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An elementary school boy sits in front of a computer in his special education school while holding up a page of autographs.



Tips for Changing Your Child's Routine

Two Students in their Special Education Classroom. Boy on the left is making an "That's awesome" face and clutching a giant orange inflatable, boy on the right looks placid and holds a smaller ball.  Title: Tips for Changing Your Child's Routine

Change is one of the biggest anxiety provoking transitions for both children and adults. Children with autism can be especially sensitive to disruptions to their routine. Transitions in your child’s schedule resets the expectation for their new normal. They may have questions and concerns about what comes next, or how they should deal with the changes. Here are a few tips for helping to ensure that changes to your child’s routine go as smoothly as possible.  

  1. Preparation- You can help your child with their schedule change by working to create structure before the change. You may create a calendar schedule, a list of expectations to be posted on the refrigerator, or a visual schedule to name a few.  

  1. Discussion- Talk about it in advance!  Once the schedule has been created, set up expectations for each of the scheduled items so your child knows what is coming.   

  1. Practice- Plan to implement the new schedule on a predetermined date. Create schedules so they can practice, and problem solve through the schedule with you!  If possible, allow your child to have some control of a component of the new routine/schedule.  

  1.  Be open- Allow your child to have doubts and fears about their new schedule.  Talking about their new schedule will assist in normalizing the routine and will help decrease the stigma associated with the schedule change.  Social stories, depending upon functioning level and age, may be a good tool to discuss the new schedule with your child.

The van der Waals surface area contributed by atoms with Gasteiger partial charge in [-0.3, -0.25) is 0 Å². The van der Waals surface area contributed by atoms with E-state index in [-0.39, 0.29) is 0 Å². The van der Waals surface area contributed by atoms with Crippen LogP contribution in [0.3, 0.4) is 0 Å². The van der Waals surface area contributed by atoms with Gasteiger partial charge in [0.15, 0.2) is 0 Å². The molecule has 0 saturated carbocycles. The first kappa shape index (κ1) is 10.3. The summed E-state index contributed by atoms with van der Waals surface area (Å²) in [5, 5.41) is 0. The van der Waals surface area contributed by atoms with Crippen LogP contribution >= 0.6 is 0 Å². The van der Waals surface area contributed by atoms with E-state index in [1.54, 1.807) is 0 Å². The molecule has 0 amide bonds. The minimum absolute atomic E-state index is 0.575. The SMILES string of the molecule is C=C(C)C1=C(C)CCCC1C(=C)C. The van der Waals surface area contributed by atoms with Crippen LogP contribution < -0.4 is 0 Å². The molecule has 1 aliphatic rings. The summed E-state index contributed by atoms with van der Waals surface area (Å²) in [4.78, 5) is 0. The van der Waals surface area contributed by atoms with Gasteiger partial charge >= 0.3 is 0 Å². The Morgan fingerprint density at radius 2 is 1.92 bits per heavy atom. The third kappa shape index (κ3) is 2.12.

1.  Make a plan- Help them create plans to face those uncertainties that may arise while they are moving through their schedule.  Help them identify a network of resources if they encounter a stressor while learning their new schedule.     

  1. Find Your Support- Seek assistance from others who have faced the struggle you currently find yourself facing as a parent of a child with unique needs.  For example, online networking via social media, local parent groups, Local Autism Societies may provide social networking and idea sharing to help you get creative in helping your child adapt to their new schedule.   

Not all schedule changes allow for each step above, but work them in where you can and hopefully, you can help your child feel less anxious and more easily adapt to changes.

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